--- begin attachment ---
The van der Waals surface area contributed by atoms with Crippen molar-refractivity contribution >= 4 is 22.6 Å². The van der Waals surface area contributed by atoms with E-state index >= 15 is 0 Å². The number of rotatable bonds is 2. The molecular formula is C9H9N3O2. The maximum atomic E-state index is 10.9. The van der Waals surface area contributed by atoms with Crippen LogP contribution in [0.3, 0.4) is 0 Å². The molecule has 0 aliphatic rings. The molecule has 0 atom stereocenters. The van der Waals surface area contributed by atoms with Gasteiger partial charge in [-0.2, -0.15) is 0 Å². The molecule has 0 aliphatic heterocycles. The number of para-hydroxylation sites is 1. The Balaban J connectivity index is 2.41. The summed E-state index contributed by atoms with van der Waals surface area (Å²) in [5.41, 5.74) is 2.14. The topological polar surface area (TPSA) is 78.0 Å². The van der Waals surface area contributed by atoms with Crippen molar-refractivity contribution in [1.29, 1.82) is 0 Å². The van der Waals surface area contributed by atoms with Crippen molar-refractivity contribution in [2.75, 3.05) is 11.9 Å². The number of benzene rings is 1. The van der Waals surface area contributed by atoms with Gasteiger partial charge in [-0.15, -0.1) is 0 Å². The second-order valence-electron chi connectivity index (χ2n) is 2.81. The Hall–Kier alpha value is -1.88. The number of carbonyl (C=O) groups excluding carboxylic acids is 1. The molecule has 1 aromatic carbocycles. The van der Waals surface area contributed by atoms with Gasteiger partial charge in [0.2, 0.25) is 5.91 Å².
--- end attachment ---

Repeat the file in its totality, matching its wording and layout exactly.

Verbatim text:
The van der Waals surface area contributed by atoms with Crippen molar-refractivity contribution >= 4 is 22.6 Å². The van der Waals surface area contributed by atoms with E-state index >= 15 is 0 Å². The number of rotatable bonds is 2. The molecular formula is C9H9N3O2. The maximum atomic E-state index is 10.9. The van der Waals surface area contributed by atoms with Crippen LogP contribution in [0.3, 0.4) is 0 Å². The molecule has 0 aliphatic rings. The molecule has 0 atom stereocenters. The van der Waals surface area contributed by atoms with Gasteiger partial charge in [-0.2, -0.15) is 0 Å². The molecule has 0 aliphatic heterocycles. The number of para-hydroxylation sites is 1. The Balaban J connectivity index is 2.41. The summed E-state index contributed by atoms with van der Waals surface area (Å²) in [5.41, 5.74) is 2.14. The topological polar surface area (TPSA) is 78.0 Å². The van der Waals surface area contributed by atoms with Crippen molar-refractivity contribution in [1.29, 1.82) is 0 Å². The van der Waals surface area contributed by atoms with Crippen molar-refractivity contribution in [2.75, 3.05) is 11.9 Å². The number of benzene rings is 1. The van der Waals surface area contributed by atoms with Gasteiger partial charge in [-0.15, -0.1) is 0 Å². The second-order valence-electron chi connectivity index (χ2n) is 2.81. The Hall–Kier alpha value is -1.88. The number of carbonyl (C=O) groups excluding carboxylic acids is 1. The molecule has 1 aromatic carbocycles. The van der Waals surface area contributed by atoms with Gasteiger partial charge in [0.2, 0.25) is 5.91 Å².